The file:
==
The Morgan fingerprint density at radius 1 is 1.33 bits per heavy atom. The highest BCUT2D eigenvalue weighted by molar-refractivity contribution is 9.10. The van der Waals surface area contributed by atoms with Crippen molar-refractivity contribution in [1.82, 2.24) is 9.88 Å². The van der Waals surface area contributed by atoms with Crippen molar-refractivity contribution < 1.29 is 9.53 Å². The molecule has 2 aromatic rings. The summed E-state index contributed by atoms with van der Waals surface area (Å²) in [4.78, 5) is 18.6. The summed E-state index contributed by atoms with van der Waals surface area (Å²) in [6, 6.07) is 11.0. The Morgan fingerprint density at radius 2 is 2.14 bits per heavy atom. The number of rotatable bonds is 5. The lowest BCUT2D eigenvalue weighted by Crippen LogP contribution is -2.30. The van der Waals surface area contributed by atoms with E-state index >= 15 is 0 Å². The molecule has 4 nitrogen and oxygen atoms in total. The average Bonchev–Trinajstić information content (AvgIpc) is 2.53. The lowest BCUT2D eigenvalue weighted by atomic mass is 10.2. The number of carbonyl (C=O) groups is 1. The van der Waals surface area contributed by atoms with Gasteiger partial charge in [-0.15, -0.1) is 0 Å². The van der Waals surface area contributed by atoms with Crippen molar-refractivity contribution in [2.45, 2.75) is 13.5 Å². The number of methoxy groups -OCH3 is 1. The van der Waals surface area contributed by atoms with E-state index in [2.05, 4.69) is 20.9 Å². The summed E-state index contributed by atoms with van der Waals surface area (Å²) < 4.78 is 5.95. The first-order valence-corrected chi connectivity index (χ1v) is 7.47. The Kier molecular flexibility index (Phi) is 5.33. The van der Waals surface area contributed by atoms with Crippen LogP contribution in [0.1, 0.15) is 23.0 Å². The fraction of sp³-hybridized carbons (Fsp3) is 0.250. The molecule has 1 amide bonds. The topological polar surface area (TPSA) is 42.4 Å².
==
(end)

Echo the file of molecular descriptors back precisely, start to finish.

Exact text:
The Morgan fingerprint density at radius 1 is 1.33 bits per heavy atom. The highest BCUT2D eigenvalue weighted by molar-refractivity contribution is 9.10. The van der Waals surface area contributed by atoms with Crippen molar-refractivity contribution in [1.82, 2.24) is 9.88 Å². The van der Waals surface area contributed by atoms with Crippen molar-refractivity contribution < 1.29 is 9.53 Å². The molecule has 2 aromatic rings. The summed E-state index contributed by atoms with van der Waals surface area (Å²) in [4.78, 5) is 18.6. The summed E-state index contributed by atoms with van der Waals surface area (Å²) in [6, 6.07) is 11.0. The Morgan fingerprint density at radius 2 is 2.14 bits per heavy atom. The number of rotatable bonds is 5. The lowest BCUT2D eigenvalue weighted by Crippen LogP contribution is -2.30. The van der Waals surface area contributed by atoms with E-state index >= 15 is 0 Å². The molecule has 4 nitrogen and oxygen atoms in total. The average Bonchev–Trinajstić information content (AvgIpc) is 2.53. The lowest BCUT2D eigenvalue weighted by atomic mass is 10.2. The number of carbonyl (C=O) groups is 1. The van der Waals surface area contributed by atoms with Gasteiger partial charge in [-0.15, -0.1) is 0 Å². The van der Waals surface area contributed by atoms with Crippen molar-refractivity contribution in [2.45, 2.75) is 13.5 Å². The number of methoxy groups -OCH3 is 1. The van der Waals surface area contributed by atoms with E-state index in [2.05, 4.69) is 20.9 Å². The summed E-state index contributed by atoms with van der Waals surface area (Å²) < 4.78 is 5.95. The first-order valence-corrected chi connectivity index (χ1v) is 7.47. The Kier molecular flexibility index (Phi) is 5.33. The van der Waals surface area contributed by atoms with Crippen LogP contribution in [0.1, 0.15) is 23.0 Å². The fraction of sp³-hybridized carbons (Fsp3) is 0.250. The molecule has 1 amide bonds. The topological polar surface area (TPSA) is 42.4 Å².